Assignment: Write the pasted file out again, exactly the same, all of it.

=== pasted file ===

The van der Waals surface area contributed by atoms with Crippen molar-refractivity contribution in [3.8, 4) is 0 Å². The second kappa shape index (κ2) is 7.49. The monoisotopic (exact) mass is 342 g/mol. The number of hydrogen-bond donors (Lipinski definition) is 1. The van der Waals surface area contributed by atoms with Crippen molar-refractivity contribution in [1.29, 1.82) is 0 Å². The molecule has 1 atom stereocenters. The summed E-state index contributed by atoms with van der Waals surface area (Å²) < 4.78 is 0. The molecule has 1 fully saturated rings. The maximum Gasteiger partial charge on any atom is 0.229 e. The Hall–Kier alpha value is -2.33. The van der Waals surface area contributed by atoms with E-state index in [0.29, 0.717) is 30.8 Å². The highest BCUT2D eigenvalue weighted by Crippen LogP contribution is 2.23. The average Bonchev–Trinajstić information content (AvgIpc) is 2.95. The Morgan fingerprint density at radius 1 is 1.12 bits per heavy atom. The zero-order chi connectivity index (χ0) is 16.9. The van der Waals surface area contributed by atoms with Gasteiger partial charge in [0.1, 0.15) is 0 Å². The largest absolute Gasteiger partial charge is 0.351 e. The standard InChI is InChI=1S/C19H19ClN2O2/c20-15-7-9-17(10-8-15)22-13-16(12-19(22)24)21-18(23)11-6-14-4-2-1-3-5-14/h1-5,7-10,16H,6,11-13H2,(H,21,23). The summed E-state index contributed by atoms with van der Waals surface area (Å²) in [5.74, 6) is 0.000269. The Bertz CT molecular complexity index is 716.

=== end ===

The van der Waals surface area contributed by atoms with Crippen molar-refractivity contribution in [3.8, 4) is 0 Å². The second kappa shape index (κ2) is 7.49. The monoisotopic (exact) mass is 342 g/mol. The number of hydrogen-bond donors (Lipinski definition) is 1. The van der Waals surface area contributed by atoms with Crippen molar-refractivity contribution in [1.29, 1.82) is 0 Å². The molecule has 1 atom stereocenters. The summed E-state index contributed by atoms with van der Waals surface area (Å²) < 4.78 is 0. The molecule has 1 fully saturated rings. The maximum Gasteiger partial charge on any atom is 0.229 e. The Hall–Kier alpha value is -2.33. The van der Waals surface area contributed by atoms with E-state index in [0.29, 0.717) is 30.8 Å². The highest BCUT2D eigenvalue weighted by Crippen LogP contribution is 2.23. The average Bonchev–Trinajstić information content (AvgIpc) is 2.95. The Morgan fingerprint density at radius 1 is 1.12 bits per heavy atom. The zero-order chi connectivity index (χ0) is 16.9. The van der Waals surface area contributed by atoms with Gasteiger partial charge in [0.1, 0.15) is 0 Å². The largest absolute Gasteiger partial charge is 0.351 e. The standard InChI is InChI=1S/C19H19ClN2O2/c20-15-7-9-17(10-8-15)22-13-16(12-19(22)24)21-18(23)11-6-14-4-2-1-3-5-14/h1-5,7-10,16H,6,11-13H2,(H,21,23). The summed E-state index contributed by atoms with van der Waals surface area (Å²) in [5.74, 6) is 0.000269. The Bertz CT molecular complexity index is 716.